‘You f*****g Pakis think you own the country’ says WYP officer

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This was one of the very first articles that Neil Wilby wrote for the police whistleblowers’ website, uPSDWYP, back in 2012. There has been much water under the bridge since then but this piece has been reprised as, earlier this week, an Employment Tribunal judge found that racism in the ranks of West Yorkshire Police is still a live issue ten years later (read more here).

Lessons have not been learned and, without a change of chief constable and most, if not all, of the Command Team of that force, a root and branch culture reset is unlikely.

Anwar Gillespie, a Bradford father-of-two and pictured above centre, who was unlawfully arrested and assaulted by police officers after trying to help their colleagues, has won £15,000 in compensation from the West Yorkshire force after he was dragged from a neighbour’s house, assaulted and racially abused , as he tried to act as a peacemaker.

Following the usual Professional Standards Department deceit across two investigations, plus a further two years of legal stonewalling, characterised by the denial of any liability at all until two weeks before trial , West Yorkshire Police agreed, in March 2011,  to pay Mr Gillespie £15,000 in damages over the incident which occurred in October, 2007.

Anwar, who has two children aged 14 and 13 [now grown up, of course], had been moving house in Great Horton, when a woman neighbour was arrested for  non-payment of fines. Her 16-year-old son was seen crying and he was given permission by a police officer to go into the house to calm down the teenager. But once inside, he was grabbed by an officer and dragged out of the house.

Anwar was pulled to the floor, struck above the eye by an officer’s knee, and hit on the back of the head while face down. He was kicked and punched a number of times, his arms handcuffed behind his back, and one officer put his hand over his face and pushed his fingers into Mr Gillespie’s eyes. He was also told that ‘You f*****g Pakis think you own the country’ by a police officer. He was then held at Bradford’s notorious Trafalgar House police station, where he was detained for a full 24 hours. He suffered cuts, bruises, grazes and swelling.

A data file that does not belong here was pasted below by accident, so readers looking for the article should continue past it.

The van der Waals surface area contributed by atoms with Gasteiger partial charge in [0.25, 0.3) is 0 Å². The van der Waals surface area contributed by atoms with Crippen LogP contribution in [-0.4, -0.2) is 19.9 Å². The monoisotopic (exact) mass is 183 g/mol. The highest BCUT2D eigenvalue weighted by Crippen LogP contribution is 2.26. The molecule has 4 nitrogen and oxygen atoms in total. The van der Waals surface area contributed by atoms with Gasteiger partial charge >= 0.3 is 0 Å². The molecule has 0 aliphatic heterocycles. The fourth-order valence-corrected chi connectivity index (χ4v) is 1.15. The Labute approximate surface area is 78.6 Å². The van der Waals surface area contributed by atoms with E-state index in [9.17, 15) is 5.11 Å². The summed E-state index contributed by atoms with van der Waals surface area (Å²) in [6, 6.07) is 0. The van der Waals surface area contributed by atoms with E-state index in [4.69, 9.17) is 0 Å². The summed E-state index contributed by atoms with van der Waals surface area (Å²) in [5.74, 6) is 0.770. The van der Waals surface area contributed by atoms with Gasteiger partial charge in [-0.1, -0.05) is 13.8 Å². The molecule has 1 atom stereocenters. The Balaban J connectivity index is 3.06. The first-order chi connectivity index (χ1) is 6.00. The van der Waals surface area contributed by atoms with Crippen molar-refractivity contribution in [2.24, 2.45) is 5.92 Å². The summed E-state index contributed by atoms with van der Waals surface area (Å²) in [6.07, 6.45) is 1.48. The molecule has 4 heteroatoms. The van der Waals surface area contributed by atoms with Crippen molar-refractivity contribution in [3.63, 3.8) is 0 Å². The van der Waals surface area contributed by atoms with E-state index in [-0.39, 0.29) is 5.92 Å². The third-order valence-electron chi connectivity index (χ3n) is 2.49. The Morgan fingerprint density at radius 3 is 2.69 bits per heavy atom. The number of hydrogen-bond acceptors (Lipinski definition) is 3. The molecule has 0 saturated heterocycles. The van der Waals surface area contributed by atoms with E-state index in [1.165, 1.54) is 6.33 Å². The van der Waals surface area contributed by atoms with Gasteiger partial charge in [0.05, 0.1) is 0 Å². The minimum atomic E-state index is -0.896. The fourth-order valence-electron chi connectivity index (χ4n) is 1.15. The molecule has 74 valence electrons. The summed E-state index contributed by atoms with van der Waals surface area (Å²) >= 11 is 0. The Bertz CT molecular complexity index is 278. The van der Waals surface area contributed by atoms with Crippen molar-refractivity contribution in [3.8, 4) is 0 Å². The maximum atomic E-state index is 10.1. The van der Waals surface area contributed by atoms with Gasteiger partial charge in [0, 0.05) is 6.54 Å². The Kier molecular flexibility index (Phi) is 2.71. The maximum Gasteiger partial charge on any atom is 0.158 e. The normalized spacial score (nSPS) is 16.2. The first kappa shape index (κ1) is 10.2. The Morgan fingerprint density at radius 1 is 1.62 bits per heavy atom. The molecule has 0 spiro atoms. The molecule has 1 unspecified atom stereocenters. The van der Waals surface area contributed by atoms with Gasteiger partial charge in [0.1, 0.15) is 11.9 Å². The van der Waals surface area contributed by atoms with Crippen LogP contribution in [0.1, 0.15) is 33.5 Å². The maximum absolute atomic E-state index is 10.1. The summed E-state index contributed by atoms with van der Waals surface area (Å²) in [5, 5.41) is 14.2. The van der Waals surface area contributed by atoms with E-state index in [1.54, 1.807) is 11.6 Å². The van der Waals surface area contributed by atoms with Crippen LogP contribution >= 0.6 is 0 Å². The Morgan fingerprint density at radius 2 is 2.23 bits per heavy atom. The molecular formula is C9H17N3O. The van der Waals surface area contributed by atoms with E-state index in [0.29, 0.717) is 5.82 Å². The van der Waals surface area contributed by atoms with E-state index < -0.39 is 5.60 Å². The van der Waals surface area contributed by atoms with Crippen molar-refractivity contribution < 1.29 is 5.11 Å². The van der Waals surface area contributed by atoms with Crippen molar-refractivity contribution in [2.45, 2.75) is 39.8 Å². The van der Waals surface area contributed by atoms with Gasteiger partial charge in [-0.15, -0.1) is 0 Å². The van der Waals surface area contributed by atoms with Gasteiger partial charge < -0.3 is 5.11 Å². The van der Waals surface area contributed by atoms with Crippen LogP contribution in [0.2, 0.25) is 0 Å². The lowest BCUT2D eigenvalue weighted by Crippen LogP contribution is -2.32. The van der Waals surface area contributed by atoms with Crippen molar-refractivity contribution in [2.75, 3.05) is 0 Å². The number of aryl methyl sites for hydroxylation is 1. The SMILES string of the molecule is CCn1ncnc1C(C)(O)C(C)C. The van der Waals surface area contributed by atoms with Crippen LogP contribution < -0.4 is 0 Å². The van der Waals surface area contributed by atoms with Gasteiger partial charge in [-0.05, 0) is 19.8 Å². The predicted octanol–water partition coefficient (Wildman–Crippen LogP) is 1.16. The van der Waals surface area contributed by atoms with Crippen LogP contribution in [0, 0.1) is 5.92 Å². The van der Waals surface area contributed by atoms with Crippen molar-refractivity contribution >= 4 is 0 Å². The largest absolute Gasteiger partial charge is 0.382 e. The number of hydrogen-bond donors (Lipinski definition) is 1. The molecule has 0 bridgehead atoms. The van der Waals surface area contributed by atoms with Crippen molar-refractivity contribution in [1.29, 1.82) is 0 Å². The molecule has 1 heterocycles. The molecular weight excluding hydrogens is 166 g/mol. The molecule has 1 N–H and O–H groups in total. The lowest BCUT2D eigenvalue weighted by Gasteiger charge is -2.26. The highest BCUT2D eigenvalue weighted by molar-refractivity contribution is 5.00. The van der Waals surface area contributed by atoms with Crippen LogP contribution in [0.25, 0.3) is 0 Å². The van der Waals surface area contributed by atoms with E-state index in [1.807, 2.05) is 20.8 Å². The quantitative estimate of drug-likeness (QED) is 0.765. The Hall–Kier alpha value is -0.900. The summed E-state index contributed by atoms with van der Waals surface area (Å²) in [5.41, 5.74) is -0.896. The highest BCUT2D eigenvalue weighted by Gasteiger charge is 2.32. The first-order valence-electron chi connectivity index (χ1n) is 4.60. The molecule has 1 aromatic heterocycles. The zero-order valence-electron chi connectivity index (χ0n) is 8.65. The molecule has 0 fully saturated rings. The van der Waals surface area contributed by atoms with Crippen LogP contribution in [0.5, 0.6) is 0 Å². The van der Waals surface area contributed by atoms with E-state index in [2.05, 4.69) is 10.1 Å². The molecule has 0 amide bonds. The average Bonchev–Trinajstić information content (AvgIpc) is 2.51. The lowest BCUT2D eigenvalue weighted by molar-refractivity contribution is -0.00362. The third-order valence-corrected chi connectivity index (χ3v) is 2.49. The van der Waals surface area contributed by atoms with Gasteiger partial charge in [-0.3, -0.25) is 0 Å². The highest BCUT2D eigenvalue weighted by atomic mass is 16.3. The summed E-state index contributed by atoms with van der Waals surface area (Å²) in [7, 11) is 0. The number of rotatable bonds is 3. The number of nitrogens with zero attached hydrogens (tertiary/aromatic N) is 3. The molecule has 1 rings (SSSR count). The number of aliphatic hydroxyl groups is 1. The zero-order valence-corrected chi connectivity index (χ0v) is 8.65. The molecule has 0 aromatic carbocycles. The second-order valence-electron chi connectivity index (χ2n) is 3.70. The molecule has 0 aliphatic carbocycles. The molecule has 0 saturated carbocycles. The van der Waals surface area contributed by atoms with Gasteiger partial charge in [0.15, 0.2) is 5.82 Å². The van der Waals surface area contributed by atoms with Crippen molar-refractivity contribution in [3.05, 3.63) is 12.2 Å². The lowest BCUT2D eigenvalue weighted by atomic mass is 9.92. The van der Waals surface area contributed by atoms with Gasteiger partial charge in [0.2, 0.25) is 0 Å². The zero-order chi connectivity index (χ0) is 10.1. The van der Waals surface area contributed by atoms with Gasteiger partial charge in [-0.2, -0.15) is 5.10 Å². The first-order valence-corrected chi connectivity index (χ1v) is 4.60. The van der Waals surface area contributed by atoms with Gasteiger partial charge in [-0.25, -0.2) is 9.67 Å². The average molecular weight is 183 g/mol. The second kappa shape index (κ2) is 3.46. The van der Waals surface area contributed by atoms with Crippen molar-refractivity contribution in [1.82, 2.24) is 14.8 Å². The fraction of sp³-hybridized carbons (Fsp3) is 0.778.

Quietly spoken Mr Gillespie told Neil Wilby in interview after the police had settled his claim: “A few police officers take advantage of the power they have. It shouldn’t happen. I hope they do learn lessons from this. More training is needed for officers. I hope some disciplinary action is taken against the officers concerned in my case”.

His lack of anger towards the police was remarkable and bitterness was confined to the loss of his life partner as a result of the stress caused battling the legal case against WYP.

The Force Solicitor, Mike Percival, apologised in writing, on behalf of the now disgraced chief constable, Sir Norman Bettison. The letter to Mr Gillespie’s lawyer, Iain Gould of DPP Law, states: “West Yorkshire Police unlawfully arrested your client, assaulting him in the process, and thereafter conveyed him to Bradford South police station, where he was detained (for) a  period of 24 hours.

“On behalf of the Chief Constable, I apologise unreservedly for the unlawful actions and for any pain, suffering, humiliation and upset that this caused your client. I would advise that lessons  have been learned in order to stop a similar situation from happening again.”

Which would have a tiny amount of credence if, a few months later, a six man gun-toting West Yorkshire Police assault squad hadn’t turned up at 1am on Anwar Gillespie’s doorstep. They left an hour later, after pointing carbines at Anwar and his two children then placing them in the back of a caged van.

This later incident was the subject of further investigation and legal action. Anwar, once more represented by Mr Gould, succeeded in a second civil claim and again received damages and costs.

Page last updated at 2025hrs on Thursday 16th February, 2022

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Photo credit: Telegraph and Argus

© Neil Wilby 2015-2022. Unauthorised use, or reproduction, of the material contained in this article, without permission from the author, is strictly prohibited. Extracts from, and links to, the article (or blog) may be used, provided that credit is given to Neil Wilby, with appropriate and specific direction to the original content.

Published by Neil Wilby

Former Johnston Press area managing director. Justice campaigner. Freelance investigative journalist.

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